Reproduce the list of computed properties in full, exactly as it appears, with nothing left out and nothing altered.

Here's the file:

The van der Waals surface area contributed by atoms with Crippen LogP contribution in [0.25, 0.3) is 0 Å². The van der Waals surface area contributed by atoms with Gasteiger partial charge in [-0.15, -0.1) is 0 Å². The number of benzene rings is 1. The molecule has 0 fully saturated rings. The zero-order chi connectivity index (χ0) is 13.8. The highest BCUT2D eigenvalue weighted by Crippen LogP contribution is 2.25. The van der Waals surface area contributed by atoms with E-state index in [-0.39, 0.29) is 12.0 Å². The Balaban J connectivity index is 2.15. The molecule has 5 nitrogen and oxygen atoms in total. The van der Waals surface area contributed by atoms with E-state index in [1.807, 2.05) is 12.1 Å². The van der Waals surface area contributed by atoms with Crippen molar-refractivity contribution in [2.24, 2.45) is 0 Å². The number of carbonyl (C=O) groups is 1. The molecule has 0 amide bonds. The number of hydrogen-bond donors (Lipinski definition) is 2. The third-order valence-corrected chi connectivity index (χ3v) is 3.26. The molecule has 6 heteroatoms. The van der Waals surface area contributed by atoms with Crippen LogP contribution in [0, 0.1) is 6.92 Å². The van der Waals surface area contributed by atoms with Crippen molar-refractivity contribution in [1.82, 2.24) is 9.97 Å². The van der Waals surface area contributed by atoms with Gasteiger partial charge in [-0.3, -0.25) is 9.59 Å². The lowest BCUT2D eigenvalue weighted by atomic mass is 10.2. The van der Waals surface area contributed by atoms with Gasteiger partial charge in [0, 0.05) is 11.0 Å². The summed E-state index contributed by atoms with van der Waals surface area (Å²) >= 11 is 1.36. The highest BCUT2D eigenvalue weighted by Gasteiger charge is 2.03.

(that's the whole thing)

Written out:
The van der Waals surface area contributed by atoms with Crippen LogP contribution in [0.25, 0.3) is 0 Å². The van der Waals surface area contributed by atoms with Gasteiger partial charge in [-0.15, -0.1) is 0 Å². The number of benzene rings is 1. The molecule has 0 fully saturated rings. The zero-order chi connectivity index (χ0) is 13.8. The highest BCUT2D eigenvalue weighted by Crippen LogP contribution is 2.25. The van der Waals surface area contributed by atoms with E-state index in [-0.39, 0.29) is 12.0 Å². The Balaban J connectivity index is 2.15. The molecule has 5 nitrogen and oxygen atoms in total. The van der Waals surface area contributed by atoms with E-state index in [1.807, 2.05) is 12.1 Å². The van der Waals surface area contributed by atoms with Crippen molar-refractivity contribution in [2.24, 2.45) is 0 Å². The number of carbonyl (C=O) groups is 1. The molecule has 0 amide bonds. The number of hydrogen-bond donors (Lipinski definition) is 2. The third-order valence-corrected chi connectivity index (χ3v) is 3.26. The molecule has 6 heteroatoms. The van der Waals surface area contributed by atoms with Crippen LogP contribution in [0, 0.1) is 6.92 Å². The van der Waals surface area contributed by atoms with Crippen molar-refractivity contribution in [1.82, 2.24) is 9.97 Å². The van der Waals surface area contributed by atoms with Gasteiger partial charge in [-0.3, -0.25) is 9.59 Å². The lowest BCUT2D eigenvalue weighted by atomic mass is 10.2. The van der Waals surface area contributed by atoms with Gasteiger partial charge in [0, 0.05) is 11.0 Å². The summed E-state index contributed by atoms with van der Waals surface area (Å²) >= 11 is 1.36. The highest BCUT2D eigenvalue weighted by Gasteiger charge is 2.03.